Why sequestration is good news for the environment

An increasingly rare sight.
An increasingly rare sight.
Image: AP Photo/Eric Gay
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The mandatory US federal budget cuts known as sequestration may seem like bad news for environmental programs. But there’s a green lining to government dysfunction: less money to carry out environmentally damaging policies.

Case in point: Citing the sequester, the US Bureau of Land Management (BLM) has postponed pending lease sales for oil and gas exploration in California until at least October, when the new fiscal year begins. Those leases include 1,278 acres (517 hectares) of government land sitting atop the Monterey Shale, a vast geological formation that holds the US’s largest reserve of shale oil, an estimated 15.4 billion barrels.

The only way to extract that oil is through the controversial practice of hydraulic fracturing, known as fracking. Environmentalists have already been trying to stop the sales by suing the BLM for not considering the environmental impacts of fracking, which involves injecting chemical-laced water under high pressure into wells to break up subterranean rock formations that contain oil and natural gas.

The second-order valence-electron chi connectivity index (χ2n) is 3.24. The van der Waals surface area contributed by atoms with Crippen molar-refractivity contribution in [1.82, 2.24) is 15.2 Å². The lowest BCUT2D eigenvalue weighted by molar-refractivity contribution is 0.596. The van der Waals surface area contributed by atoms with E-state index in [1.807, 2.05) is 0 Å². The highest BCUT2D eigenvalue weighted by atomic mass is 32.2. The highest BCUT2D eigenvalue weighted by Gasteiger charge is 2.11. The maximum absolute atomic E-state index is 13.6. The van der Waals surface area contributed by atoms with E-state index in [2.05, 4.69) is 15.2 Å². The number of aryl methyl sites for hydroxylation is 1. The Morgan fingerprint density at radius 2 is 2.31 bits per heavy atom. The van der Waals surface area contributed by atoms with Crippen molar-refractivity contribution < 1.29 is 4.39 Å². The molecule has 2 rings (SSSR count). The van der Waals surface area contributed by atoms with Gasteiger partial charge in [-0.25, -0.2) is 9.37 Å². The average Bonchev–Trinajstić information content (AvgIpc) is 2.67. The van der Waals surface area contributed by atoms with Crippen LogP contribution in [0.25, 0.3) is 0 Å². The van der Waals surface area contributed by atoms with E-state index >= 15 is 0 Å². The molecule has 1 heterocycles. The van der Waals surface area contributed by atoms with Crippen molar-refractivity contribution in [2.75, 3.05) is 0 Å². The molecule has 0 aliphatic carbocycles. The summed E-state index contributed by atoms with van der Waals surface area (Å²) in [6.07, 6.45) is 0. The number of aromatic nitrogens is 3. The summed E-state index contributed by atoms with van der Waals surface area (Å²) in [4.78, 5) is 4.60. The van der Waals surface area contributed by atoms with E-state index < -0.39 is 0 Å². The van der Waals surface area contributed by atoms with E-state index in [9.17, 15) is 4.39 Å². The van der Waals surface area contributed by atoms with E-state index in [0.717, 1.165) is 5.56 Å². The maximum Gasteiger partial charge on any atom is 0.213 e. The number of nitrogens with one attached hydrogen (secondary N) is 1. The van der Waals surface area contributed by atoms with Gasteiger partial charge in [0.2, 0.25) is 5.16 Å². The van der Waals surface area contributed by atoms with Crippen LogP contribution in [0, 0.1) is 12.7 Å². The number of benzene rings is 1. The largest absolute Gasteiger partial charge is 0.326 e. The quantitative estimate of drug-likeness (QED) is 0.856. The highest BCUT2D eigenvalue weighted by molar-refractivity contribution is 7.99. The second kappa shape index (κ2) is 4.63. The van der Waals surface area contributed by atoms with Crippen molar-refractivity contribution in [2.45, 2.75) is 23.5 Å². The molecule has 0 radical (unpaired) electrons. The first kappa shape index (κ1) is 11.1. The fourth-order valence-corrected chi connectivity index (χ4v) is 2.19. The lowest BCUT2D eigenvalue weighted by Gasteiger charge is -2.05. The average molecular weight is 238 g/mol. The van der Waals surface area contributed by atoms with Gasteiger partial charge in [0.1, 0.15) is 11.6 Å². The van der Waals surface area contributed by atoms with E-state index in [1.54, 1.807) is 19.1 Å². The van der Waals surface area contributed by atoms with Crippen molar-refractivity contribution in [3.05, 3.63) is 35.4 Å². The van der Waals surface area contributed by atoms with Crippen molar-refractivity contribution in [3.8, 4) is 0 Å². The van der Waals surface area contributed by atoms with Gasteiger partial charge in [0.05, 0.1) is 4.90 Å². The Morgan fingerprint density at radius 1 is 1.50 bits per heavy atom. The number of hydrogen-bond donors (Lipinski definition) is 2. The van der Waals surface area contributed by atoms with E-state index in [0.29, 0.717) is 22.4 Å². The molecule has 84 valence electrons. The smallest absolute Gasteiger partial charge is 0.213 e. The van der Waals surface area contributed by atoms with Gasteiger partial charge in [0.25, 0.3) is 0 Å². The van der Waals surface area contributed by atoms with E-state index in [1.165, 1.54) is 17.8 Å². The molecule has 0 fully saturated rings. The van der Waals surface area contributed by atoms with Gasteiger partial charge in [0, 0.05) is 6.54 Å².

For example, in April, a federal judge in ruled that the BLM improperly approved leases in 2011 for 2,700 acres of land. The Center for Biological Diversity and the Sierra Club argued that the BLM has failed to evaluate the potential for fracking to pollute drinking water, cause earthquakes and harm endangered wildlife. Had the scheduled May 22 sale not been canceled due to the sequester, the environmental groups seemed likely to sue over the latest batch of leases.

Other efforts to ban or restrict fracking are moving rapidly through California’s Democrat-controlled state legislature. One bill would bar drillers from using freshwater in fracking or operating near aquifers. Meanwhile, the California agency that oversees the oil and gas industry is drafting regulations that would require drillers to disclose where and when they frack as well as reveal chemicals used in fracking fluid. Southern California air quality regulators imposed similar regulations on the oil and gas industry last month.